Cost-effective method for treating diabetic foot: Improved healing lessens need for lower-limb amputation

Radiografia-Man-Feet Investigators at Karunya Rural Community Hospital and at Karunya University in Tamil Nadu have developed a cost-effective method of effectively treating diabetic foot with vacuum therapy, using a locally-developed vacuum suction system and recycled materials.

Diabetic foot is a complication in about 15% of patients with Diabetes Mellitus (DM) and can lead to limb amputation. Diabetic foot is a chronic wound that develops in the foot due to poor circulation and infection or any other complication of DM. Tissues surrounding the wound that have poor circulation do not efficiently transport oxygen or perform other cellular processes. The healing process is impaired by poor circulation and dead tissues.

“The method that we use has an initial cost (£150) and uses fewer materials for dressing daily than other methods. It is easy to use at the extremities and is effective in preventing amputation.”
–J Gnanaraj, M.S., M.Ch .; Danita Gnanaraj, B.E.; Arun Prasad, B.E. Salvaging a diabetic foot: a new cost-effective method. Tropical Doctor, Apr 2012; 42:88-89.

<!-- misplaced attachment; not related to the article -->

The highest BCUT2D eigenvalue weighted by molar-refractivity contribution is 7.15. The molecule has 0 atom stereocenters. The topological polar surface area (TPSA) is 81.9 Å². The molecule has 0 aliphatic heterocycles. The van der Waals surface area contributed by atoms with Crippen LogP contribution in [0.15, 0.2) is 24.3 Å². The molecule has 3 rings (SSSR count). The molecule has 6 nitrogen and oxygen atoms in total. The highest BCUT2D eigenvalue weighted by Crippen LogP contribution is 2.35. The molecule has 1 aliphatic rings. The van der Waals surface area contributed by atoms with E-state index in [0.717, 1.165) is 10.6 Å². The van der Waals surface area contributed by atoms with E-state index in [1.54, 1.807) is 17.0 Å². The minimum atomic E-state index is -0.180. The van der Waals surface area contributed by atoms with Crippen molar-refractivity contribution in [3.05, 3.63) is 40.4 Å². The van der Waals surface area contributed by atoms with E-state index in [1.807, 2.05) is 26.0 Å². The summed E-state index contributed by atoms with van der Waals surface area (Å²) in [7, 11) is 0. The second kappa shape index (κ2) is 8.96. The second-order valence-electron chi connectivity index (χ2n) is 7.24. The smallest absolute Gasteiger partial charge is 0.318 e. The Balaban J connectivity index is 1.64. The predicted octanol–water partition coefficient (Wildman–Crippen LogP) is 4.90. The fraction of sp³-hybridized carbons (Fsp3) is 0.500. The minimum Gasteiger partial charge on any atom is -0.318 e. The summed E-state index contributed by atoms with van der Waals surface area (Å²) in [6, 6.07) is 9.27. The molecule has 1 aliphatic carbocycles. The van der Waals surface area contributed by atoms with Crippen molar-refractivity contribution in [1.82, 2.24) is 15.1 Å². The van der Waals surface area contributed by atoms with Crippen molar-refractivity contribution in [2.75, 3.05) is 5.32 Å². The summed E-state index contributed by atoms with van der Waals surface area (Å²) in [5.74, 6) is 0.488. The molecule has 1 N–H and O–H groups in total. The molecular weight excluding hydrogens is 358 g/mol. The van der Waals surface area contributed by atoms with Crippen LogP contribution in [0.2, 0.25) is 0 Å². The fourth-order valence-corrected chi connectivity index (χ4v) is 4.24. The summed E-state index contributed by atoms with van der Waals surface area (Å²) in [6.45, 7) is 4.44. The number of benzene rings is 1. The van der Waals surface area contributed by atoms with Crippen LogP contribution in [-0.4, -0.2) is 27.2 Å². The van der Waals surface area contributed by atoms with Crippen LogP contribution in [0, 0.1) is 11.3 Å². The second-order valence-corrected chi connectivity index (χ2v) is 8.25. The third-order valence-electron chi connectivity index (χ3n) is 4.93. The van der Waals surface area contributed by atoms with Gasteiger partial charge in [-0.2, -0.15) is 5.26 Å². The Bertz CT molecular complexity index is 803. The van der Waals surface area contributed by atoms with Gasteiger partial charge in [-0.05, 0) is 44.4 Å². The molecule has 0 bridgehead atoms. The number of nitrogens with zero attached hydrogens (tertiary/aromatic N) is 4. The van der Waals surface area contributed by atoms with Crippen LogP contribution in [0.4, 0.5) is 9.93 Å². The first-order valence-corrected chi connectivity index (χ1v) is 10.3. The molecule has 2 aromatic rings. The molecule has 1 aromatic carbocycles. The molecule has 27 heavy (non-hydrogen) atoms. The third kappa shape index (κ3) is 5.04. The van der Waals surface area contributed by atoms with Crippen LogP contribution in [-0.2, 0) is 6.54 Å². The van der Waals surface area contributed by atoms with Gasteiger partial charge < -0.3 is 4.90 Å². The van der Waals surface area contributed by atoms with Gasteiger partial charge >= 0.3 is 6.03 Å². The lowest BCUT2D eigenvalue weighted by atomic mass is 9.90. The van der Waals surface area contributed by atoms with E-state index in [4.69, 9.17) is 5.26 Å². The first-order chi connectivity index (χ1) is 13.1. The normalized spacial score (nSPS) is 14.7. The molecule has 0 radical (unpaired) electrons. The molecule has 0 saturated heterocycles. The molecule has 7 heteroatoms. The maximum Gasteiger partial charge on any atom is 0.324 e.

Key Point: Diabetic patients develop chronic wounds in their foot due to poor circulation and infection. Previous low-cost vacuum therapy treatment units had difficulty treating wounds on the extremities while maintaining negative pressure. The treatment method described here, using a local suction unit and recycled 20 L water bottle, is not only cost-effective, but is also effective in improving healing in diabetic patients and ultimately reducing the extent of lower-limb amputation.

Negative pressure therapy (vacuum therapy) was discovered in 1990 at the Wake Forest University School of Medicine in the USA, demonstrating that negative pressure applied to wounds improved wound-healing in a shorter amount of time. Vacuum therapy improves the circulation of oxygen in tissues, improving wound-healing. Efficient wound healing is essential in minimizing risk of lower-limb amputation due to gangrene and other infections. Low-cost options to treat diabetic foot are needed in local hospitals and treatment centers in India, where DM is prevalent and medical fees are usually paid “out of pocket.”

Previous low-cost vacuum therapy devices were designed in a way that made it difficult to treat limb extremities while keeping a ...

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